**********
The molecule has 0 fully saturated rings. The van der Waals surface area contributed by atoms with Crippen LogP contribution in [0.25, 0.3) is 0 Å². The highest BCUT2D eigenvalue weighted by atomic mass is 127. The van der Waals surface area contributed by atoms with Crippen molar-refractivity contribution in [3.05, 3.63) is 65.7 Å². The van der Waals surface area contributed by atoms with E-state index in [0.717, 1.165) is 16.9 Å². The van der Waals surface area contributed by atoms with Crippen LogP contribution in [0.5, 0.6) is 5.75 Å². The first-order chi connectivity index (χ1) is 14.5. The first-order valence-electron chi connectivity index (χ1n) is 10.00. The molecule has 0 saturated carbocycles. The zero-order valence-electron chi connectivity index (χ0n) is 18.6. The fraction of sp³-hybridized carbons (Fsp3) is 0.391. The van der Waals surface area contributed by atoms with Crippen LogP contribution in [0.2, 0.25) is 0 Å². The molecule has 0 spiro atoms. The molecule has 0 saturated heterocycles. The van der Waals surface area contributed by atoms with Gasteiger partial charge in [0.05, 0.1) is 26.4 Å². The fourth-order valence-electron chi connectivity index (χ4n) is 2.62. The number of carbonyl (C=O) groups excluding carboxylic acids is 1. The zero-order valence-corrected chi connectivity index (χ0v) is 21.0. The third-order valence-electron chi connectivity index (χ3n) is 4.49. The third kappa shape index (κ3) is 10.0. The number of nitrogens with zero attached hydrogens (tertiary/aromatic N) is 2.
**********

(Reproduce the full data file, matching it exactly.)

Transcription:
The molecule has 0 fully saturated rings. The van der Waals surface area contributed by atoms with Crippen LogP contribution in [0.25, 0.3) is 0 Å². The highest BCUT2D eigenvalue weighted by atomic mass is 127. The van der Waals surface area contributed by atoms with Crippen molar-refractivity contribution in [3.05, 3.63) is 65.7 Å². The van der Waals surface area contributed by atoms with E-state index in [0.717, 1.165) is 16.9 Å². The van der Waals surface area contributed by atoms with Crippen LogP contribution in [0.5, 0.6) is 5.75 Å². The first-order chi connectivity index (χ1) is 14.5. The first-order valence-electron chi connectivity index (χ1n) is 10.00. The molecule has 0 saturated carbocycles. The zero-order valence-electron chi connectivity index (χ0n) is 18.6. The fraction of sp³-hybridized carbons (Fsp3) is 0.391. The van der Waals surface area contributed by atoms with Crippen LogP contribution in [0.2, 0.25) is 0 Å². The molecule has 0 spiro atoms. The molecule has 0 saturated heterocycles. The van der Waals surface area contributed by atoms with Gasteiger partial charge in [0.05, 0.1) is 26.4 Å². The fourth-order valence-electron chi connectivity index (χ4n) is 2.62. The number of carbonyl (C=O) groups excluding carboxylic acids is 1. The zero-order valence-corrected chi connectivity index (χ0v) is 21.0. The third-order valence-electron chi connectivity index (χ3n) is 4.49. The third kappa shape index (κ3) is 10.0. The number of nitrogens with zero attached hydrogens (tertiary/aromatic N) is 2.